Show cart returners respect; if you live outside city, you're on your own — Letters to the Editor, June 8, 2019

Show cart returners respect; if you live outside city, you're on your own — Letters to the Editor, June 8, 2019

Treat them as if they were your own children out there

If you live outside city limits, you’re on your own

Early Wednesday as I was leaving home, I saw a man with a bicycle and a small yellow trailer at Highway 101 and Grand Avenue (south of the bridge) with paper strewn everywhere. When I circled back he was gone but I picked up a large pile of opened mail and a package.

I took it to the Florence Police Department and was told to call the Lane County Sheriff’s Office because I found the mail outside of the city limits — even though a lot of the mail had Florence addresses.

I wasn’t given an opportunity to give a statement, description or talk to a police officer. It was suggested I take it to the post office, which I did.

It’s not the first time I encountered this problem; even though your address is Florence, you work there, own a business there, shop and donate and support Florence events, have kids and grandkids who go to school there, you can’t get help from local police if you live outside the city limits.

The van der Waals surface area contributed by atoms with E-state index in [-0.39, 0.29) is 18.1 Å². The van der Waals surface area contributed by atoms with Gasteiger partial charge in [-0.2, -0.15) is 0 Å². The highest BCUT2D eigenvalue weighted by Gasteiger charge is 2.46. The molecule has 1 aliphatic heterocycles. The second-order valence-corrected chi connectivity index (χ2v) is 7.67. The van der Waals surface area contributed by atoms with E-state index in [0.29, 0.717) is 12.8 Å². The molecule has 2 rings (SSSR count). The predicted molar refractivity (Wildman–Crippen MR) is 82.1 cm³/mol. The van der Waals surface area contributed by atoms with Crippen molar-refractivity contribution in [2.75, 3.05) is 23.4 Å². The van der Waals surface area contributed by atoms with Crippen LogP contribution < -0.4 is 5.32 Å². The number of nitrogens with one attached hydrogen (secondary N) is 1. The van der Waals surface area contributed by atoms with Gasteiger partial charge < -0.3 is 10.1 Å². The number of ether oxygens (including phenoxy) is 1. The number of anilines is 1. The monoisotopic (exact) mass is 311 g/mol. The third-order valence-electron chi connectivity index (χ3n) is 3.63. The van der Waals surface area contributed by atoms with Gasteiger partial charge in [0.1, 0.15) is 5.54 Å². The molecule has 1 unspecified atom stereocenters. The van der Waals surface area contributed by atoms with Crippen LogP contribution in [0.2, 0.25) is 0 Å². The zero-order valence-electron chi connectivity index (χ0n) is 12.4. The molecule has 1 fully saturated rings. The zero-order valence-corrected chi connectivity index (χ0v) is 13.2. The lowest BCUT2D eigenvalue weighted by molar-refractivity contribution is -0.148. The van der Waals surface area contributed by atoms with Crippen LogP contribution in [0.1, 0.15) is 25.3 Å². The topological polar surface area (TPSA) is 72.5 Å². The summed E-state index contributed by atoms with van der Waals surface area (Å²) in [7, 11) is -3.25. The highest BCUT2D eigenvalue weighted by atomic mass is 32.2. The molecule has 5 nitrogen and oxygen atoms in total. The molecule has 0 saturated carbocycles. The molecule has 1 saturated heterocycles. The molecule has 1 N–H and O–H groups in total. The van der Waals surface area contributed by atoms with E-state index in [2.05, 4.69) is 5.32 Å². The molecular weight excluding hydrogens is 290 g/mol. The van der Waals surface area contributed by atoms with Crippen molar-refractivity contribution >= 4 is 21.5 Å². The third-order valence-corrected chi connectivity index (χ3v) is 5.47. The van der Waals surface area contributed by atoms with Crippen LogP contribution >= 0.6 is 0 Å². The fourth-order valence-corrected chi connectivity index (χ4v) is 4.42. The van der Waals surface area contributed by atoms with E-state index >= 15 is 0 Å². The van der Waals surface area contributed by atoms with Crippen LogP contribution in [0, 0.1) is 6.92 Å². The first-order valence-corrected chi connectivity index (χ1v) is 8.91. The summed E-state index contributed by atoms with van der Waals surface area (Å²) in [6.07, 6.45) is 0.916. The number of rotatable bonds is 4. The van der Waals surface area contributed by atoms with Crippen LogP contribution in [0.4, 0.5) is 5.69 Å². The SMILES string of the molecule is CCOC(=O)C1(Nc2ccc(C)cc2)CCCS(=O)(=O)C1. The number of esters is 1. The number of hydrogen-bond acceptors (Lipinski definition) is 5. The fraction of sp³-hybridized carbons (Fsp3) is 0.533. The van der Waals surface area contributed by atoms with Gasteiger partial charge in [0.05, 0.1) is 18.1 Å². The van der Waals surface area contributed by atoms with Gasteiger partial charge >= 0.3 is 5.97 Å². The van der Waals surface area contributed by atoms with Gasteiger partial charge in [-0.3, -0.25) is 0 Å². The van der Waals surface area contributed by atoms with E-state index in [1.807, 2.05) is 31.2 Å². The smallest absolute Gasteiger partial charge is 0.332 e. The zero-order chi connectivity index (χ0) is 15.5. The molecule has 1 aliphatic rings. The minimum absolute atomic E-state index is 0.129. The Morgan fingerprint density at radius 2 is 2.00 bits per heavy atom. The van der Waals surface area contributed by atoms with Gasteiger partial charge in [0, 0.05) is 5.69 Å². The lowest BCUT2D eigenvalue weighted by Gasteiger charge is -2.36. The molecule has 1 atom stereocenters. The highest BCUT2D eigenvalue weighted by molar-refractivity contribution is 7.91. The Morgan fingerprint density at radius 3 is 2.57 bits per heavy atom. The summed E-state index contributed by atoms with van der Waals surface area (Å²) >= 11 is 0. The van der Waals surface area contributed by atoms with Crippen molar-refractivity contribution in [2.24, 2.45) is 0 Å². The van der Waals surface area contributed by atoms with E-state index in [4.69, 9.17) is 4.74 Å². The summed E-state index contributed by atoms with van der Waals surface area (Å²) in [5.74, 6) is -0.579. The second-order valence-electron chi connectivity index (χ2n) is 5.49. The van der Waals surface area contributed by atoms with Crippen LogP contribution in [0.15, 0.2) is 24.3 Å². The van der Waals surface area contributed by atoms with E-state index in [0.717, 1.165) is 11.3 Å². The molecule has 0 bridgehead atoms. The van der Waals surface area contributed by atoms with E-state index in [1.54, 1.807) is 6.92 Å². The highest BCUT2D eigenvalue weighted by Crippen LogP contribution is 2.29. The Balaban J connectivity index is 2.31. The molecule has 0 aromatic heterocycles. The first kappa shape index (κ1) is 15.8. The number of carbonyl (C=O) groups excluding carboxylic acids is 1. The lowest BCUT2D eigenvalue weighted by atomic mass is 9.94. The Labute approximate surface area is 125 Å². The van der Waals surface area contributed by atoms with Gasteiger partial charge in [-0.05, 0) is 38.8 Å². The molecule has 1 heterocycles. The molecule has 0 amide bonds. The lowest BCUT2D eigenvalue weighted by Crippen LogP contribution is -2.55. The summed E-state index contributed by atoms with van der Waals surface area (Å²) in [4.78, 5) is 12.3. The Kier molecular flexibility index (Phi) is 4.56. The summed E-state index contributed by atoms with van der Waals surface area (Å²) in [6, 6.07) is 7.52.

If you do, better keep your eyes open and learn to protect yourself because city police can’t.

—Larry Bouchet

Florence

Show grocery store cart returners some respect

I have witnessed a troubling situation several times in the parking lot of local grocery stores. It concerns young men and women who retrieve shopping carts for the store. These young people are out there on a daily basis in the heat, cold, rain and even snow, running after carts and trying to secure them before they hit a vehicle. This is especially true at Fred Meyer.

Most of the time, they are running after carts left by people too lazy to return them to the corrals available throughout the parking lot. I have also seen shoppers lunge carts towards workers when they aren’t looking, and also watched drivers speed through the lot and nearly hit workers.

I even saw one man flick a cigarette out his truck window at a worker.

They deserve as much respect as any other employee. I talk with them quite often and they are well-mannered and polite.

In order to keep them, as well as other shoppers, safeer, speed signs and/or some speed bumps should be installed to slow traffic.

If you haven’t done their job or walked in their shoes, don’t judge them — treat them as if they were your own children out there.

—SueEllen Smith

Florence  

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